Serve hot sprinkled with freshly grated Parmesan cheese, if desired, with a side of French Bread and Sage Butter (recipe below).
Recipe Notes & Tips:
- Feel free to adjust quantities of chicken, sage, and prosciutto to taste. I like more sage and prosciutto than the original recipe calls for, but tend to use whatever is in a package.
- Preserving Sage: This particular recipe does well with fresh or frozen sage. When my herbs are overflowing in the summer (or maybe you just didn’t finish the package you had bought for another recipe), I trim them back and freeze the sage leaves to be used in this recipe (as well as these Blood Orange Sage Vodka Sodas). To freeze, place sage – cleaned with stems removed – in a single layer on a wax or parchment paper-lined baking sheet. Freeze for 24-48 hours. Transfer to an airtight freezer bag until further use. To use, remove sage from freezer. Chop when still frozen. Use in recipe as directed (still frozen or defrosted are both fine.)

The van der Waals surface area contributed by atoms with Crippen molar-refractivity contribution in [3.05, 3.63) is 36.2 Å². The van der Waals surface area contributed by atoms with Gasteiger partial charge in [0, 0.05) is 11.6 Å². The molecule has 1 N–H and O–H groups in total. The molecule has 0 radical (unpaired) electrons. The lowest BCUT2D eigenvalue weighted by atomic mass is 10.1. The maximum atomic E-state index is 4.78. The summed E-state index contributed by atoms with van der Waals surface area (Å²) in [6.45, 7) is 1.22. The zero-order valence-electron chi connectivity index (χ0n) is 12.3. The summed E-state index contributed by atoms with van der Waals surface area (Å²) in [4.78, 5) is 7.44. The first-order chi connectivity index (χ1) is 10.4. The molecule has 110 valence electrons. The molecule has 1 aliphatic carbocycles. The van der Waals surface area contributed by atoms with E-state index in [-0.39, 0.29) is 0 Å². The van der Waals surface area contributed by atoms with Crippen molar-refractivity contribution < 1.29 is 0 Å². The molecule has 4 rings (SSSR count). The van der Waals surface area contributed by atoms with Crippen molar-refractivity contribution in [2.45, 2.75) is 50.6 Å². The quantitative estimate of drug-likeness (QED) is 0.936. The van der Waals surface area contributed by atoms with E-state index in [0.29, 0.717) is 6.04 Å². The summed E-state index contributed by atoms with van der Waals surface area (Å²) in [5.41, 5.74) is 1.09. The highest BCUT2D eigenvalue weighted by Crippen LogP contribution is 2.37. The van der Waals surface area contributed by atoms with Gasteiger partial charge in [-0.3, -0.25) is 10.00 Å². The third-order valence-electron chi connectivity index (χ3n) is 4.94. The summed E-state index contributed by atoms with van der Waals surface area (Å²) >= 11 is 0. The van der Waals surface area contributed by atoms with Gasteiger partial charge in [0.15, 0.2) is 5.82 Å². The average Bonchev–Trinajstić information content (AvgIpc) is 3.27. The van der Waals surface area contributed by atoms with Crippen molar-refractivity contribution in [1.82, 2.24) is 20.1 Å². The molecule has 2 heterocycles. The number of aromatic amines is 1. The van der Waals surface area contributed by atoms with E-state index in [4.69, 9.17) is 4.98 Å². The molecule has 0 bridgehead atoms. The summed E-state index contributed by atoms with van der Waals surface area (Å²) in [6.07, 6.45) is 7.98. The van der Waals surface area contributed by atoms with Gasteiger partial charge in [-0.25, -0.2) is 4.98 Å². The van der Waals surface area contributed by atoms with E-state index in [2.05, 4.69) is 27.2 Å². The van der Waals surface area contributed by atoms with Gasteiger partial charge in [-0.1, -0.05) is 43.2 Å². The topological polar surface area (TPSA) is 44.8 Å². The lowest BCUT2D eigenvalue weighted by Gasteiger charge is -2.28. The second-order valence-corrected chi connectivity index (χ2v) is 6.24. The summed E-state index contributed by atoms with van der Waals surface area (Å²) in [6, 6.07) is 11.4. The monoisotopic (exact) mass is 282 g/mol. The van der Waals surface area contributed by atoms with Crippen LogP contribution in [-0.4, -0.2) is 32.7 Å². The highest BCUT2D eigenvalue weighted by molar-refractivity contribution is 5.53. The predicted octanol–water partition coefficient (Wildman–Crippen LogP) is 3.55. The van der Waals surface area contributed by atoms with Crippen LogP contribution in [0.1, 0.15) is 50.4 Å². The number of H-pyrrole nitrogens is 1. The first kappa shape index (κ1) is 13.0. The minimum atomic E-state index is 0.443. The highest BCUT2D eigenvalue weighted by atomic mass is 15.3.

- 1-2 Tbs. chopped fresh sage
- 1 stick butter, softened
- 1/4 tsp. salt
- 1/4 tsp. pepper
Combine all ingredients so that butter is well mixed.
Sage Butter will keep for a week or two in the fridge.
From: Fine Cooking No. 96
Yields: 1 cup
- 1 c. sour cream
- 1/4 c. prepared horseradish or finely grated fresh horseradish
- 1 tsp. white vinegar
- 1/4 tsp. kosher salt
- 1/8 tsp. black pepper
Combine all ingredients.
Taste. Add salt and pepper if needed. For a little extra kick, we added an extra tablespoon of horseradish.
May be refrigerated for at least 3 days.
Serve with beef tenderloin, such as a Fennel & Rosemary Crusted Beef Tenderloin.